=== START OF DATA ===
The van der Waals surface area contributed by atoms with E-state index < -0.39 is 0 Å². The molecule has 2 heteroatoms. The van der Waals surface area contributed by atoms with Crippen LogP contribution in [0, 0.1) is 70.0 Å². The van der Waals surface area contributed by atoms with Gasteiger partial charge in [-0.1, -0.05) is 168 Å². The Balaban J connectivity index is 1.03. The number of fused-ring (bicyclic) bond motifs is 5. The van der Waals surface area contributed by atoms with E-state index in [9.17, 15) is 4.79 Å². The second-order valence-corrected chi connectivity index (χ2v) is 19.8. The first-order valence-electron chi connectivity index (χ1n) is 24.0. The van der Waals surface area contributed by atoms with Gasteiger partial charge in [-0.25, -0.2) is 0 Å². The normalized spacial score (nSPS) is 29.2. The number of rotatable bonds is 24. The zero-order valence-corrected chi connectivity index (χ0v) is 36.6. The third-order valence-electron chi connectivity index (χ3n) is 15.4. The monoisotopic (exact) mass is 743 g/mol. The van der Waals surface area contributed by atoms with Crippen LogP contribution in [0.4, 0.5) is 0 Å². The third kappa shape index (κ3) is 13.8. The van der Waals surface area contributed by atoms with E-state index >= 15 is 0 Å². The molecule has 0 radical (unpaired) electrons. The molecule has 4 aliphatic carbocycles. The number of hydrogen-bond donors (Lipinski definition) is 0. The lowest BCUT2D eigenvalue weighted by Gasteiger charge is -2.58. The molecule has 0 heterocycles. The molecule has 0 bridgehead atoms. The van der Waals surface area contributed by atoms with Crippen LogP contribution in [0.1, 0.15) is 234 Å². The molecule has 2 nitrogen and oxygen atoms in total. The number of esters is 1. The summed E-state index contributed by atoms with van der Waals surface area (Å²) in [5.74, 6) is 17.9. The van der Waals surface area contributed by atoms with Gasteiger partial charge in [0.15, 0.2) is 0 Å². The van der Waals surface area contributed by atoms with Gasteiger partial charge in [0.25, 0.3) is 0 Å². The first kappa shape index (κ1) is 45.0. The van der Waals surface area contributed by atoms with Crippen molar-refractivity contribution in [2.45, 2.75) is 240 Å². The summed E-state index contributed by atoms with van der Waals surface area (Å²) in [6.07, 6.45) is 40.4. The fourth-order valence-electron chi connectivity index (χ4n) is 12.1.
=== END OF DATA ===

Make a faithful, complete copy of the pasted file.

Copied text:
The van der Waals surface area contributed by atoms with E-state index < -0.39 is 0 Å². The molecule has 2 heteroatoms. The van der Waals surface area contributed by atoms with Crippen LogP contribution in [0, 0.1) is 70.0 Å². The van der Waals surface area contributed by atoms with Gasteiger partial charge in [-0.1, -0.05) is 168 Å². The Balaban J connectivity index is 1.03. The number of fused-ring (bicyclic) bond motifs is 5. The van der Waals surface area contributed by atoms with E-state index in [9.17, 15) is 4.79 Å². The second-order valence-corrected chi connectivity index (χ2v) is 19.8. The first-order valence-electron chi connectivity index (χ1n) is 24.0. The van der Waals surface area contributed by atoms with Gasteiger partial charge in [-0.25, -0.2) is 0 Å². The normalized spacial score (nSPS) is 29.2. The number of rotatable bonds is 24. The zero-order valence-corrected chi connectivity index (χ0v) is 36.6. The third-order valence-electron chi connectivity index (χ3n) is 15.4. The monoisotopic (exact) mass is 743 g/mol. The van der Waals surface area contributed by atoms with Crippen LogP contribution in [0.4, 0.5) is 0 Å². The third kappa shape index (κ3) is 13.8. The van der Waals surface area contributed by atoms with E-state index >= 15 is 0 Å². The molecule has 0 radical (unpaired) electrons. The molecule has 4 aliphatic carbocycles. The number of hydrogen-bond donors (Lipinski definition) is 0. The lowest BCUT2D eigenvalue weighted by Gasteiger charge is -2.58. The molecule has 0 heterocycles. The molecule has 0 bridgehead atoms. The van der Waals surface area contributed by atoms with Crippen LogP contribution in [0.1, 0.15) is 234 Å². The molecule has 2 nitrogen and oxygen atoms in total. The number of esters is 1. The summed E-state index contributed by atoms with van der Waals surface area (Å²) in [5.74, 6) is 17.9. The van der Waals surface area contributed by atoms with Gasteiger partial charge in [0.15, 0.2) is 0 Å². The van der Waals surface area contributed by atoms with Gasteiger partial charge in [0.25, 0.3) is 0 Å². The first kappa shape index (κ1) is 45.0. The van der Waals surface area contributed by atoms with Crippen molar-refractivity contribution in [2.45, 2.75) is 240 Å². The summed E-state index contributed by atoms with van der Waals surface area (Å²) in [6.07, 6.45) is 40.4. The fourth-order valence-electron chi connectivity index (χ4n) is 12.1.